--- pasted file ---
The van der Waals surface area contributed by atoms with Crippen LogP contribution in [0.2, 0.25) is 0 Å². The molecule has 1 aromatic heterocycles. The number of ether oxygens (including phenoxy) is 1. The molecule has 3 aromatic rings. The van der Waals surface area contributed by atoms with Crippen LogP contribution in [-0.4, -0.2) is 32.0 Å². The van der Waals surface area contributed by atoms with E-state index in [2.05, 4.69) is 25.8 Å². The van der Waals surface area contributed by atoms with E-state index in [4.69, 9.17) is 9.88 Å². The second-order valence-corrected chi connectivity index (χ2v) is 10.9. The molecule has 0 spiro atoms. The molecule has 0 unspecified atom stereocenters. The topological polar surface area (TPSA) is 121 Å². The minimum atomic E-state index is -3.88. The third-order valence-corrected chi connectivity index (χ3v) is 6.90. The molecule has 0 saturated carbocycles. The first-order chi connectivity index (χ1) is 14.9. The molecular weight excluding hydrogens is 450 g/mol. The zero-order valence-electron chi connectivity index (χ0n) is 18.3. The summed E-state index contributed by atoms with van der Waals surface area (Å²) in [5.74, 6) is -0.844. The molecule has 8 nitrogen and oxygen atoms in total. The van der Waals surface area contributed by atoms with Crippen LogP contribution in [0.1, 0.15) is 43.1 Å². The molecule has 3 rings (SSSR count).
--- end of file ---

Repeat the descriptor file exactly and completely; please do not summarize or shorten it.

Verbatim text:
The van der Waals surface area contributed by atoms with Crippen LogP contribution in [0.2, 0.25) is 0 Å². The molecule has 1 aromatic heterocycles. The number of ether oxygens (including phenoxy) is 1. The molecule has 3 aromatic rings. The van der Waals surface area contributed by atoms with Crippen LogP contribution in [-0.4, -0.2) is 32.0 Å². The van der Waals surface area contributed by atoms with E-state index in [2.05, 4.69) is 25.8 Å². The van der Waals surface area contributed by atoms with E-state index in [4.69, 9.17) is 9.88 Å². The second-order valence-corrected chi connectivity index (χ2v) is 10.9. The molecule has 0 spiro atoms. The molecule has 0 unspecified atom stereocenters. The topological polar surface area (TPSA) is 121 Å². The minimum atomic E-state index is -3.88. The third-order valence-corrected chi connectivity index (χ3v) is 6.90. The molecule has 0 saturated carbocycles. The first-order chi connectivity index (χ1) is 14.9. The molecular weight excluding hydrogens is 450 g/mol. The zero-order valence-electron chi connectivity index (χ0n) is 18.3. The summed E-state index contributed by atoms with van der Waals surface area (Å²) in [5.74, 6) is -0.844. The molecule has 8 nitrogen and oxygen atoms in total. The van der Waals surface area contributed by atoms with Crippen LogP contribution in [0.1, 0.15) is 43.1 Å². The molecule has 3 rings (SSSR count).